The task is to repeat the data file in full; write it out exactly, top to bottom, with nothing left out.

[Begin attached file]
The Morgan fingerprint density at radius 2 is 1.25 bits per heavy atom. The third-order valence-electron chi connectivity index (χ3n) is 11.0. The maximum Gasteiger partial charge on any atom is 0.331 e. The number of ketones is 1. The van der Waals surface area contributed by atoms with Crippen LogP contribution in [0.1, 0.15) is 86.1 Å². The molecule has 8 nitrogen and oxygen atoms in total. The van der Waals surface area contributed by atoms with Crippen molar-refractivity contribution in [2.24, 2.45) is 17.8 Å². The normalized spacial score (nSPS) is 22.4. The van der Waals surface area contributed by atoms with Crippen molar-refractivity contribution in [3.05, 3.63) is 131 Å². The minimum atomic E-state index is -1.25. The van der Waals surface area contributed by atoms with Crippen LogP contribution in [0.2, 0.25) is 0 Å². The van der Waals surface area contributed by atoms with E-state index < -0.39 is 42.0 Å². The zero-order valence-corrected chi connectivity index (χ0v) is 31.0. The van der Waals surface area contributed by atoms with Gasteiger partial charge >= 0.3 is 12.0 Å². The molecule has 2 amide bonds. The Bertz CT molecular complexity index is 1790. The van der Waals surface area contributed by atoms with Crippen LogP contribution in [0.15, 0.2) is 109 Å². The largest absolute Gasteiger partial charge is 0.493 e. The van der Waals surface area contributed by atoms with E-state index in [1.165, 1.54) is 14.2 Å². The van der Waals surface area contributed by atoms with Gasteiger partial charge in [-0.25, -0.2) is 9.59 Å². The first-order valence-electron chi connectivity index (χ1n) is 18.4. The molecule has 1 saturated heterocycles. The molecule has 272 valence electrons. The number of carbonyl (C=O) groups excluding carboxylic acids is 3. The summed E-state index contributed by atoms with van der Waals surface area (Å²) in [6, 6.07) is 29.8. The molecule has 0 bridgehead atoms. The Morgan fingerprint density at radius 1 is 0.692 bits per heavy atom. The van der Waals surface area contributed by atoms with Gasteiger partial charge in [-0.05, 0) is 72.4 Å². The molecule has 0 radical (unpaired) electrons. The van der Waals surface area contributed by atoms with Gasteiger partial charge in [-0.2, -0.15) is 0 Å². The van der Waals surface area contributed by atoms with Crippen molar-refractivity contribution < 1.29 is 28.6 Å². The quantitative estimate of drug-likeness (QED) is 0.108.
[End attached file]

The Morgan fingerprint density at radius 2 is 1.25 bits per heavy atom. The third-order valence-electron chi connectivity index (χ3n) is 11.0. The maximum Gasteiger partial charge on any atom is 0.331 e. The number of ketones is 1. The van der Waals surface area contributed by atoms with Crippen LogP contribution in [0.1, 0.15) is 86.1 Å². The molecule has 8 nitrogen and oxygen atoms in total. The van der Waals surface area contributed by atoms with Crippen molar-refractivity contribution in [2.24, 2.45) is 17.8 Å². The normalized spacial score (nSPS) is 22.4. The van der Waals surface area contributed by atoms with Crippen molar-refractivity contribution in [3.05, 3.63) is 131 Å². The minimum atomic E-state index is -1.25. The van der Waals surface area contributed by atoms with Crippen LogP contribution in [0.2, 0.25) is 0 Å². The van der Waals surface area contributed by atoms with E-state index < -0.39 is 42.0 Å². The zero-order valence-corrected chi connectivity index (χ0v) is 31.0. The van der Waals surface area contributed by atoms with Gasteiger partial charge >= 0.3 is 12.0 Å². The molecule has 2 amide bonds. The Bertz CT molecular complexity index is 1790. The van der Waals surface area contributed by atoms with Crippen LogP contribution in [0.15, 0.2) is 109 Å². The largest absolute Gasteiger partial charge is 0.493 e. The van der Waals surface area contributed by atoms with E-state index in [1.165, 1.54) is 14.2 Å². The van der Waals surface area contributed by atoms with Gasteiger partial charge in [-0.25, -0.2) is 9.59 Å². The first-order valence-electron chi connectivity index (χ1n) is 18.4. The molecule has 1 saturated heterocycles. The molecule has 272 valence electrons. The number of carbonyl (C=O) groups excluding carboxylic acids is 3. The summed E-state index contributed by atoms with van der Waals surface area (Å²) in [6, 6.07) is 29.8. The molecule has 0 bridgehead atoms. The Morgan fingerprint density at radius 1 is 0.692 bits per heavy atom. The van der Waals surface area contributed by atoms with Gasteiger partial charge in [-0.05, 0) is 72.4 Å². The molecule has 0 radical (unpaired) electrons. The van der Waals surface area contributed by atoms with Gasteiger partial charge in [-0.2, -0.15) is 0 Å². The van der Waals surface area contributed by atoms with Crippen molar-refractivity contribution < 1.29 is 28.6 Å². The quantitative estimate of drug-likeness (QED) is 0.108.